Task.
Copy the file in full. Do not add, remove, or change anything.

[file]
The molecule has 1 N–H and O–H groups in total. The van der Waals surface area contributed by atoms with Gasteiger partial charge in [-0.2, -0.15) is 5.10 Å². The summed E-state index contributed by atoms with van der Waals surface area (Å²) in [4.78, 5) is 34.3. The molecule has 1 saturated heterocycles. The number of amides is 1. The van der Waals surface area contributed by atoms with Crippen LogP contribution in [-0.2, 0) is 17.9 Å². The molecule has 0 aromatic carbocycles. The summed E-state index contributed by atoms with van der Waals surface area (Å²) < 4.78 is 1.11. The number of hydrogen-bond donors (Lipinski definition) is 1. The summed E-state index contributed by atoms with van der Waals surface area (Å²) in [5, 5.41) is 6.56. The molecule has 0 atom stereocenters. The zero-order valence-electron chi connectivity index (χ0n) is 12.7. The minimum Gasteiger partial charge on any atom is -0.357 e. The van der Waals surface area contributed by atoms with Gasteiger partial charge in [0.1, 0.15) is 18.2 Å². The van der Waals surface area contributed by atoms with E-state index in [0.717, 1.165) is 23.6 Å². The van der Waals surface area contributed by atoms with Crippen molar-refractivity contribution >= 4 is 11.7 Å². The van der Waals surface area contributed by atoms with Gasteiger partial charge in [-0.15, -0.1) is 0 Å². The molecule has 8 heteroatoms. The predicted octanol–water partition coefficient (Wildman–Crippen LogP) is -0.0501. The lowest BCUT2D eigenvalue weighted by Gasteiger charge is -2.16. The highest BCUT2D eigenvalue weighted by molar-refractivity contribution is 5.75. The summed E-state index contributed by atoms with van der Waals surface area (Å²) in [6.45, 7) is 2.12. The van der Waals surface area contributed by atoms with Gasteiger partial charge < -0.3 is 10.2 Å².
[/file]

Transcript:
The molecule has 1 N–H and O–H groups in total. The van der Waals surface area contributed by atoms with Gasteiger partial charge in [-0.2, -0.15) is 5.10 Å². The summed E-state index contributed by atoms with van der Waals surface area (Å²) in [4.78, 5) is 34.3. The molecule has 1 saturated heterocycles. The number of amides is 1. The van der Waals surface area contributed by atoms with Crippen LogP contribution in [-0.2, 0) is 17.9 Å². The molecule has 0 aromatic carbocycles. The summed E-state index contributed by atoms with van der Waals surface area (Å²) < 4.78 is 1.11. The number of hydrogen-bond donors (Lipinski definition) is 1. The summed E-state index contributed by atoms with van der Waals surface area (Å²) in [5, 5.41) is 6.56. The molecule has 0 atom stereocenters. The zero-order valence-electron chi connectivity index (χ0n) is 12.7. The minimum Gasteiger partial charge on any atom is -0.357 e. The van der Waals surface area contributed by atoms with Gasteiger partial charge in [0.1, 0.15) is 18.2 Å². The van der Waals surface area contributed by atoms with E-state index in [0.717, 1.165) is 23.6 Å². The van der Waals surface area contributed by atoms with Crippen molar-refractivity contribution >= 4 is 11.7 Å². The van der Waals surface area contributed by atoms with Gasteiger partial charge in [-0.15, -0.1) is 0 Å². The molecule has 8 heteroatoms. The predicted octanol–water partition coefficient (Wildman–Crippen LogP) is -0.0501. The lowest BCUT2D eigenvalue weighted by Gasteiger charge is -2.16. The highest BCUT2D eigenvalue weighted by molar-refractivity contribution is 5.75. The summed E-state index contributed by atoms with van der Waals surface area (Å²) in [6.45, 7) is 2.12. The van der Waals surface area contributed by atoms with Gasteiger partial charge < -0.3 is 10.2 Å².